Same-sex marriage was first legalized in the United States in Massachusetts in 2004. That came as no surprise. But then followed the states of Connecticut (2008), Iowa (2009), Vermont (2009), and New Hampshire (2010), plus Washington, D.C. By the time of the Supreme Court’s decision in Obergefell v. Hodges (June 26, 2015), which ruled that marriage between same-sex couples was a fundamental right guaranteed by the Fourteenth Amendment, same-sex marriage was already legal in thirty-two other states, many because of federal court decisions, not by state court decisions, legislative statutes, or popular votes.
But, as usually happens when it comes to government interference in the market or society, there were unintended consequences of these actions.
Over the course of the last ten or so years, there have been numerous high-profile cases of business owners—usually bakers, photographers, and florists—refusing, on religious grounds, to provide wedding-related services to same-sex couples. Most have lost their court battles to “freely exercise” their religion.
For example, Sweet Cakes by Melissa, a bakery in the Portland area, was ordered to pay $135,000 in damages to a lesbian couple “for emotional suffering stemming directly from unlawful discrimination” after the bakery refused to bake a cake for the couple’s wedding.
It is on account of religious conviction, not bigotry, that Christian small business owners are refusing to provide wedding-related services to same-sex couples. Consider the case of Jack Phillips, owner of Masterpiece Cakeshop in Colorado. After refusing to bake a cake for a gay couple in 2012, Colorado’s Civil Rights Commission ruled in 2013 that Phillips discriminated against the couple and ordered him to change his store policy or face fines. Explained Phillips:
“I don’t feel that I should participate in their wedding, and when I do a cake, I feel like I’m participating in the ceremony or the event or the celebration that the cake is for.” In 2015, the Colorado Court of Appeals likewise ruled against him. Because of this, his shop no longer makes wedding cakes of any kind, although it used to make 200-250 wedding cakes per year. But Phillips has said that “he has no problem with lesbian, gay, bisexual or transgender (LGBT) customers or staff members.” He has also maintained that “he has no problem serving gay people at his store,” just that “making a wedding cake for a same-sex wedding would violate his Christian beliefs.”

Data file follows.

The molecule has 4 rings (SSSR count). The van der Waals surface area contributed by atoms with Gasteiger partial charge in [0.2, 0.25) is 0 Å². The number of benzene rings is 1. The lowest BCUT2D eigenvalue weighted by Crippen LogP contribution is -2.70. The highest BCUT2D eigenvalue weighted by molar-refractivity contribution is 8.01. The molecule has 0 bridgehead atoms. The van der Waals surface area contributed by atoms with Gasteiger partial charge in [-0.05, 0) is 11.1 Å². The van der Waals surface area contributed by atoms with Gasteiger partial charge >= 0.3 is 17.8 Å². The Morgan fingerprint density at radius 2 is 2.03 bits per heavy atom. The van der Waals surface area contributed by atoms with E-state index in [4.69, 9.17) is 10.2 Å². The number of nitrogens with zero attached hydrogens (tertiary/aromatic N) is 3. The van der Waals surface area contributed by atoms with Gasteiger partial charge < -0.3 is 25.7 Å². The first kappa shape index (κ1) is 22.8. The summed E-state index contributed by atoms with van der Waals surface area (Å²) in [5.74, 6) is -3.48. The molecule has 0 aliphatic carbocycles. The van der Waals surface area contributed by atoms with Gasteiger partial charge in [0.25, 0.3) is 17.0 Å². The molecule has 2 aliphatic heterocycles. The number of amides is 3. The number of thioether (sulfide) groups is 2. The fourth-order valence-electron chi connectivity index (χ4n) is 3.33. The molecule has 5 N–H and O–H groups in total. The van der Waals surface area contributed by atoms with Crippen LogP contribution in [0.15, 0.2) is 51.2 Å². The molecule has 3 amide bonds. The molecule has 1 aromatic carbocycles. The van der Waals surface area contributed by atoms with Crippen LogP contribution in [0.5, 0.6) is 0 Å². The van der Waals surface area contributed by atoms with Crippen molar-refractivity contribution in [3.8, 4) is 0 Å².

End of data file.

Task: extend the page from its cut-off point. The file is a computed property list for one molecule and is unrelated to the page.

So, what we are dealing with here is just certain businesses discriminating for a certain reason against certain people who want them to provide a certain service. I have never heard of any case of a hardware store or grocery store refusing to sell merchandise to someone because he was a member of the “LGBT community.” I have never heard of any case of a movie theater or amusement park refusing to admit same-sex couples.
Several state legislatures have introduced “religious liberty bills” in an attempt to protect the right of certain business owners to discriminate against certain people in certain instances for certain reasons. Some of the legislation has passed, like in Mississippi, and some have been vetoed by state governors, like in Georgia.
Since it did pass in Mississippi, let’s look briefly at the law as it stands. House Bill 1523 basically allows private businesses and religious organizations to refuse wedding-related services to same-sex couples if such action is based on religious beliefs that oppose same-sex marriage. Although government entities in Mississippi cannot refuse service to anyone, individual government employees may opt out.
House Bill 1523, the Protecting Freedom of Conscience from Government Discrimination Act, is designed to protect the sincerely held religious beliefs or moral convictions that
(a) Marriage is or should be recognized as the union of one man and one woman;
(b) Sexual relations are properly reserved to such a marriage; and
(c) Male (man) or female (woman) refer to an individual’s immutable biological sex as objectively determined by anatomy and genetics at time of birth.
As it relates specifically to denial of service, the bill states:
(4) The state government shall not take any discriminatory action against a person wholly or partially on the basis that the person declines to participate in the provision of treatments, counseling, or surgeries related to sex reassignment or gender identity transitioning or declines to participate in the provision of psychological, counseling, or fertility services based upon a sincerely held religious belief or moral conviction described in Section 2 of this act.
(5) The state government shall not take any discriminatory action against a person wholly or partially on the basis that the person has provided or declined to provide the following services, accommodations, facilities, goods, or privileges for a purpose related to the solemnization, formation, celebration, or recognition of any marriage, based upon or in a manner consistent with a sincerely held religious belief or moral conviction described in Section 2 of this act: